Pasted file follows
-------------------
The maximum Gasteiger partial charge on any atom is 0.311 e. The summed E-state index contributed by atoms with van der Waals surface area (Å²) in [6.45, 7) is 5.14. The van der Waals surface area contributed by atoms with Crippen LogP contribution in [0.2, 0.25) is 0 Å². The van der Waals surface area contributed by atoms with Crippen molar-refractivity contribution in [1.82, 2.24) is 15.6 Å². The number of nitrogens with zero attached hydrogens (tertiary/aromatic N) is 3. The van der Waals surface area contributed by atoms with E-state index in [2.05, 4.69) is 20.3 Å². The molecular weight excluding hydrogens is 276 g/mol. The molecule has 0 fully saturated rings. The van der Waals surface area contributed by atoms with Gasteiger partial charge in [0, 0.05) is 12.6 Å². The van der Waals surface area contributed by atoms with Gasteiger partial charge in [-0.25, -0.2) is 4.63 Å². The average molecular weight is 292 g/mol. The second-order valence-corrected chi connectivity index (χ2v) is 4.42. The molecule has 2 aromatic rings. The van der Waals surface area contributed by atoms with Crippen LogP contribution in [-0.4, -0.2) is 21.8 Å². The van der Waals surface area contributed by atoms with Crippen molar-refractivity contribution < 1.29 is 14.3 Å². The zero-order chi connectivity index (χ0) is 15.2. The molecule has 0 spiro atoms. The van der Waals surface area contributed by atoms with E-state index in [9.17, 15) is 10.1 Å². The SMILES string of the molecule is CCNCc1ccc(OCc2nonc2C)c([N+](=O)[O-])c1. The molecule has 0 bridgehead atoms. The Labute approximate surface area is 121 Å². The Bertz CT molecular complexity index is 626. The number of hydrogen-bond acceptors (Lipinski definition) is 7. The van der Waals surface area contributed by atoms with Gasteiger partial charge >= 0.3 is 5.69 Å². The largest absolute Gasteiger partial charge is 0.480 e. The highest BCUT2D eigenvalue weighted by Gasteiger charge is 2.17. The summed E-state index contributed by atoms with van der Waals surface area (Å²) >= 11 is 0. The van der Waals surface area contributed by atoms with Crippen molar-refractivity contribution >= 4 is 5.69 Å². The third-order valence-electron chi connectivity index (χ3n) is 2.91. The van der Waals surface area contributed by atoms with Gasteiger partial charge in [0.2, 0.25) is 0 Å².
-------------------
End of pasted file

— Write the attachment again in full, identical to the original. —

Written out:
The maximum Gasteiger partial charge on any atom is 0.311 e. The summed E-state index contributed by atoms with van der Waals surface area (Å²) in [6.45, 7) is 5.14. The van der Waals surface area contributed by atoms with Crippen LogP contribution in [0.2, 0.25) is 0 Å². The van der Waals surface area contributed by atoms with Crippen molar-refractivity contribution in [1.82, 2.24) is 15.6 Å². The number of nitrogens with zero attached hydrogens (tertiary/aromatic N) is 3. The van der Waals surface area contributed by atoms with E-state index in [2.05, 4.69) is 20.3 Å². The molecular weight excluding hydrogens is 276 g/mol. The molecule has 0 fully saturated rings. The van der Waals surface area contributed by atoms with Gasteiger partial charge in [0, 0.05) is 12.6 Å². The van der Waals surface area contributed by atoms with Gasteiger partial charge in [-0.25, -0.2) is 4.63 Å². The average molecular weight is 292 g/mol. The second-order valence-corrected chi connectivity index (χ2v) is 4.42. The molecule has 2 aromatic rings. The van der Waals surface area contributed by atoms with Crippen LogP contribution in [-0.4, -0.2) is 21.8 Å². The van der Waals surface area contributed by atoms with Crippen molar-refractivity contribution < 1.29 is 14.3 Å². The zero-order chi connectivity index (χ0) is 15.2. The molecule has 0 spiro atoms. The van der Waals surface area contributed by atoms with E-state index in [9.17, 15) is 10.1 Å². The SMILES string of the molecule is CCNCc1ccc(OCc2nonc2C)c([N+](=O)[O-])c1. The molecule has 0 bridgehead atoms. The Labute approximate surface area is 121 Å². The Bertz CT molecular complexity index is 626. The number of hydrogen-bond acceptors (Lipinski definition) is 7. The van der Waals surface area contributed by atoms with Gasteiger partial charge >= 0.3 is 5.69 Å². The largest absolute Gasteiger partial charge is 0.480 e. The highest BCUT2D eigenvalue weighted by Gasteiger charge is 2.17. The summed E-state index contributed by atoms with van der Waals surface area (Å²) >= 11 is 0. The van der Waals surface area contributed by atoms with Crippen molar-refractivity contribution >= 4 is 5.69 Å². The third-order valence-electron chi connectivity index (χ3n) is 2.91. The van der Waals surface area contributed by atoms with Gasteiger partial charge in [0.2, 0.25) is 0 Å².